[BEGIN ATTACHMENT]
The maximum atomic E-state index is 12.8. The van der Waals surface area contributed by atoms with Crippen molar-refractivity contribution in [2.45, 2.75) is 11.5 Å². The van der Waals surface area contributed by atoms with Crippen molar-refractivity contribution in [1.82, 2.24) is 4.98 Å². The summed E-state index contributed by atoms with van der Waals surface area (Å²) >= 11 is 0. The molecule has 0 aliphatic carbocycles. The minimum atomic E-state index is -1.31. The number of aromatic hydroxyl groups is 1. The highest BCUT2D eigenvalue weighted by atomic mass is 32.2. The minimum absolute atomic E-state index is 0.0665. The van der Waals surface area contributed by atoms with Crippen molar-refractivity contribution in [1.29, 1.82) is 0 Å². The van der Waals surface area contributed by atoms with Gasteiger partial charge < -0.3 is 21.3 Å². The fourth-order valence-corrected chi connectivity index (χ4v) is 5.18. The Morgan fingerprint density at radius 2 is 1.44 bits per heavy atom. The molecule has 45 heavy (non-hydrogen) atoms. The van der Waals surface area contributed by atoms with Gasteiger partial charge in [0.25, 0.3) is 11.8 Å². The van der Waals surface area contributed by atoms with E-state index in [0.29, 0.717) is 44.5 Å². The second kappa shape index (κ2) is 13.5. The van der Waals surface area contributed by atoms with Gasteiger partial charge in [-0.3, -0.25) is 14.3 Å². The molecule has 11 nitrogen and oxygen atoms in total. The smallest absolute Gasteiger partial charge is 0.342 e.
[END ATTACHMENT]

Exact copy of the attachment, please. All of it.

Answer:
The maximum atomic E-state index is 12.8. The van der Waals surface area contributed by atoms with Crippen molar-refractivity contribution in [2.45, 2.75) is 11.5 Å². The van der Waals surface area contributed by atoms with Crippen molar-refractivity contribution in [1.82, 2.24) is 4.98 Å². The summed E-state index contributed by atoms with van der Waals surface area (Å²) >= 11 is 0. The molecule has 0 aliphatic carbocycles. The minimum atomic E-state index is -1.31. The number of aromatic hydroxyl groups is 1. The highest BCUT2D eigenvalue weighted by atomic mass is 32.2. The minimum absolute atomic E-state index is 0.0665. The van der Waals surface area contributed by atoms with Crippen molar-refractivity contribution in [1.29, 1.82) is 0 Å². The van der Waals surface area contributed by atoms with Gasteiger partial charge < -0.3 is 21.3 Å². The fourth-order valence-corrected chi connectivity index (χ4v) is 5.18. The Morgan fingerprint density at radius 2 is 1.44 bits per heavy atom. The molecule has 45 heavy (non-hydrogen) atoms. The van der Waals surface area contributed by atoms with Gasteiger partial charge in [0.25, 0.3) is 11.8 Å². The van der Waals surface area contributed by atoms with E-state index in [0.29, 0.717) is 44.5 Å². The second kappa shape index (κ2) is 13.5. The van der Waals surface area contributed by atoms with Gasteiger partial charge in [-0.3, -0.25) is 14.3 Å². The molecule has 11 nitrogen and oxygen atoms in total. The smallest absolute Gasteiger partial charge is 0.342 e.